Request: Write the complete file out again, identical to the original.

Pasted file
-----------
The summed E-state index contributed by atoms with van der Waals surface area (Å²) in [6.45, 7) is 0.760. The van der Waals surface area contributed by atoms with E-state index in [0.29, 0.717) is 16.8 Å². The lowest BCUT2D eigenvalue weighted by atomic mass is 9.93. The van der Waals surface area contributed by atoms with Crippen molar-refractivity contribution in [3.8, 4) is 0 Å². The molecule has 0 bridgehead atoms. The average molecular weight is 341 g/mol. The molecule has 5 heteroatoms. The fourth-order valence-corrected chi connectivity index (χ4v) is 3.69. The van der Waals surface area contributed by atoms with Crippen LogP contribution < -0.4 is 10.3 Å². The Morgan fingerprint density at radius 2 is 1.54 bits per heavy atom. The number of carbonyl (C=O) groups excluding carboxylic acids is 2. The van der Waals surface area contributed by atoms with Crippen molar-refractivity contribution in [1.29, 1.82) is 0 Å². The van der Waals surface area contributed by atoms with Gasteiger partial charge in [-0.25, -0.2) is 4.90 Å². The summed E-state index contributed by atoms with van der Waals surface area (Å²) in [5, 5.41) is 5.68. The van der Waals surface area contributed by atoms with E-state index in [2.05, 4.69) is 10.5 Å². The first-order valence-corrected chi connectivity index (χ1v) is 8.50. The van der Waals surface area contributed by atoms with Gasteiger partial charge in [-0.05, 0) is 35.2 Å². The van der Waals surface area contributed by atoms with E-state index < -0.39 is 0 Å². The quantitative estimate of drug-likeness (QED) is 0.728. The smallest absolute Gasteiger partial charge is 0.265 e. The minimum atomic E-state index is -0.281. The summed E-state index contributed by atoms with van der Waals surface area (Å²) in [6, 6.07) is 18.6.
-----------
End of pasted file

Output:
The summed E-state index contributed by atoms with van der Waals surface area (Å²) in [6.45, 7) is 0.760. The van der Waals surface area contributed by atoms with E-state index in [0.29, 0.717) is 16.8 Å². The lowest BCUT2D eigenvalue weighted by atomic mass is 9.93. The van der Waals surface area contributed by atoms with Crippen molar-refractivity contribution in [3.8, 4) is 0 Å². The molecule has 0 bridgehead atoms. The average molecular weight is 341 g/mol. The molecule has 5 heteroatoms. The fourth-order valence-corrected chi connectivity index (χ4v) is 3.69. The van der Waals surface area contributed by atoms with Crippen LogP contribution < -0.4 is 10.3 Å². The Morgan fingerprint density at radius 2 is 1.54 bits per heavy atom. The number of carbonyl (C=O) groups excluding carboxylic acids is 2. The van der Waals surface area contributed by atoms with Crippen molar-refractivity contribution in [1.29, 1.82) is 0 Å². The van der Waals surface area contributed by atoms with Gasteiger partial charge in [-0.25, -0.2) is 4.90 Å². The summed E-state index contributed by atoms with van der Waals surface area (Å²) in [5, 5.41) is 5.68. The van der Waals surface area contributed by atoms with E-state index in [2.05, 4.69) is 10.5 Å². The first-order valence-corrected chi connectivity index (χ1v) is 8.50. The van der Waals surface area contributed by atoms with Gasteiger partial charge in [-0.05, 0) is 35.2 Å². The van der Waals surface area contributed by atoms with E-state index < -0.39 is 0 Å². The quantitative estimate of drug-likeness (QED) is 0.728. The smallest absolute Gasteiger partial charge is 0.265 e. The minimum atomic E-state index is -0.281. The summed E-state index contributed by atoms with van der Waals surface area (Å²) in [6, 6.07) is 18.6.